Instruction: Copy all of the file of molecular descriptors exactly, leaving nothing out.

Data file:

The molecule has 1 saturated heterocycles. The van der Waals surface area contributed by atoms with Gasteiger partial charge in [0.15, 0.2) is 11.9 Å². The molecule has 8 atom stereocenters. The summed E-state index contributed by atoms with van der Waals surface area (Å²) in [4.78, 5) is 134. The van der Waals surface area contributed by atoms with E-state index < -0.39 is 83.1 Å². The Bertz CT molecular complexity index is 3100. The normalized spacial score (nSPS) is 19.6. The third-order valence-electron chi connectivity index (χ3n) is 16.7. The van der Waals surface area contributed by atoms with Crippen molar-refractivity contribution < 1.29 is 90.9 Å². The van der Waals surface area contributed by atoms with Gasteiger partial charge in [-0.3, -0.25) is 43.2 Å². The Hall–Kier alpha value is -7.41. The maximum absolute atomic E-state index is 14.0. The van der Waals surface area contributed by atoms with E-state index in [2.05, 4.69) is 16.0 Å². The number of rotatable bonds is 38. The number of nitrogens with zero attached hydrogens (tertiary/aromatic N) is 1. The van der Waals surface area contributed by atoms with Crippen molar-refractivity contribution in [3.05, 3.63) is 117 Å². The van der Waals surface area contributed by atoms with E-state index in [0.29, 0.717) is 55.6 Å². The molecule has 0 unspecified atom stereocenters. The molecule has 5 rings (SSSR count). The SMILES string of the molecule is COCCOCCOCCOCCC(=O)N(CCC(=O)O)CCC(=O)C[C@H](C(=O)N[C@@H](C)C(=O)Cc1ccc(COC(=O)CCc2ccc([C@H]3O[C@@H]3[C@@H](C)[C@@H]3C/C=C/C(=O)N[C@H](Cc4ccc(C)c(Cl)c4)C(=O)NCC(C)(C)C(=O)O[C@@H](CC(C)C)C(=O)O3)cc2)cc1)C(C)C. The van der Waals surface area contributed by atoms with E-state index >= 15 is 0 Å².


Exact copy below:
The molecule has 1 saturated heterocycles. The van der Waals surface area contributed by atoms with Gasteiger partial charge in [0.15, 0.2) is 11.9 Å². The molecule has 8 atom stereocenters. The summed E-state index contributed by atoms with van der Waals surface area (Å²) in [4.78, 5) is 134. The van der Waals surface area contributed by atoms with E-state index < -0.39 is 83.1 Å². The Bertz CT molecular complexity index is 3100. The normalized spacial score (nSPS) is 19.6. The third-order valence-electron chi connectivity index (χ3n) is 16.7. The van der Waals surface area contributed by atoms with Crippen molar-refractivity contribution < 1.29 is 90.9 Å². The van der Waals surface area contributed by atoms with Gasteiger partial charge in [-0.3, -0.25) is 43.2 Å². The Hall–Kier alpha value is -7.41. The maximum absolute atomic E-state index is 14.0. The van der Waals surface area contributed by atoms with E-state index in [2.05, 4.69) is 16.0 Å². The number of rotatable bonds is 38. The number of nitrogens with zero attached hydrogens (tertiary/aromatic N) is 1. The van der Waals surface area contributed by atoms with Crippen molar-refractivity contribution in [3.05, 3.63) is 117 Å². The van der Waals surface area contributed by atoms with E-state index in [0.29, 0.717) is 55.6 Å². The molecule has 0 unspecified atom stereocenters. The molecule has 5 rings (SSSR count). The SMILES string of the molecule is COCCOCCOCCOCCC(=O)N(CCC(=O)O)CCC(=O)C[C@H](C(=O)N[C@@H](C)C(=O)Cc1ccc(COC(=O)CCc2ccc([C@H]3O[C@@H]3[C@@H](C)[C@@H]3C/C=C/C(=O)N[C@H](Cc4ccc(C)c(Cl)c4)C(=O)NCC(C)(C)C(=O)O[C@@H](CC(C)C)C(=O)O3)cc2)cc1)C(C)C. The van der Waals surface area contributed by atoms with E-state index >= 15 is 0 Å².